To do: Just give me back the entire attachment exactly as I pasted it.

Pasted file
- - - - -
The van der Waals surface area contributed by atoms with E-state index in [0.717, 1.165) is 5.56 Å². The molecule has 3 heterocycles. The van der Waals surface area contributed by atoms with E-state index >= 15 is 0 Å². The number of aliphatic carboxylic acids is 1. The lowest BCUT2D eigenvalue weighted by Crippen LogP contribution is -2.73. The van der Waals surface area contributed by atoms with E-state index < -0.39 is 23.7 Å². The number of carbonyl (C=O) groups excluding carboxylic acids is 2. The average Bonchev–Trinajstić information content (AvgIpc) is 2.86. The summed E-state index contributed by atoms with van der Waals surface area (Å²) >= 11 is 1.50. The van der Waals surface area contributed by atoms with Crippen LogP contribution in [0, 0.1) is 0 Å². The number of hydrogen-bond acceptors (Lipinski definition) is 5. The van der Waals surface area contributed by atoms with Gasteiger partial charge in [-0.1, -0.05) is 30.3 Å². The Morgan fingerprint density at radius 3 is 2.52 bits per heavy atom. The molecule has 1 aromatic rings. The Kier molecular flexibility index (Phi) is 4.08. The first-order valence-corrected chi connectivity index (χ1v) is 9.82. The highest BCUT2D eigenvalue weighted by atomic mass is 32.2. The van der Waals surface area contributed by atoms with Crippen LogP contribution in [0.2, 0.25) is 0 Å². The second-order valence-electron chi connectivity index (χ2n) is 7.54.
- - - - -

The van der Waals surface area contributed by atoms with E-state index in [0.717, 1.165) is 5.56 Å². The molecule has 3 heterocycles. The van der Waals surface area contributed by atoms with E-state index >= 15 is 0 Å². The number of aliphatic carboxylic acids is 1. The lowest BCUT2D eigenvalue weighted by Crippen LogP contribution is -2.73. The van der Waals surface area contributed by atoms with E-state index < -0.39 is 23.7 Å². The number of carbonyl (C=O) groups excluding carboxylic acids is 2. The average Bonchev–Trinajstić information content (AvgIpc) is 2.86. The summed E-state index contributed by atoms with van der Waals surface area (Å²) >= 11 is 1.50. The van der Waals surface area contributed by atoms with Crippen LogP contribution in [0, 0.1) is 0 Å². The number of hydrogen-bond acceptors (Lipinski definition) is 5. The van der Waals surface area contributed by atoms with Gasteiger partial charge in [-0.1, -0.05) is 30.3 Å². The Morgan fingerprint density at radius 3 is 2.52 bits per heavy atom. The molecule has 1 aromatic rings. The Kier molecular flexibility index (Phi) is 4.08. The first-order valence-corrected chi connectivity index (χ1v) is 9.82. The highest BCUT2D eigenvalue weighted by atomic mass is 32.2. The van der Waals surface area contributed by atoms with Crippen LogP contribution in [0.2, 0.25) is 0 Å². The second-order valence-electron chi connectivity index (χ2n) is 7.54.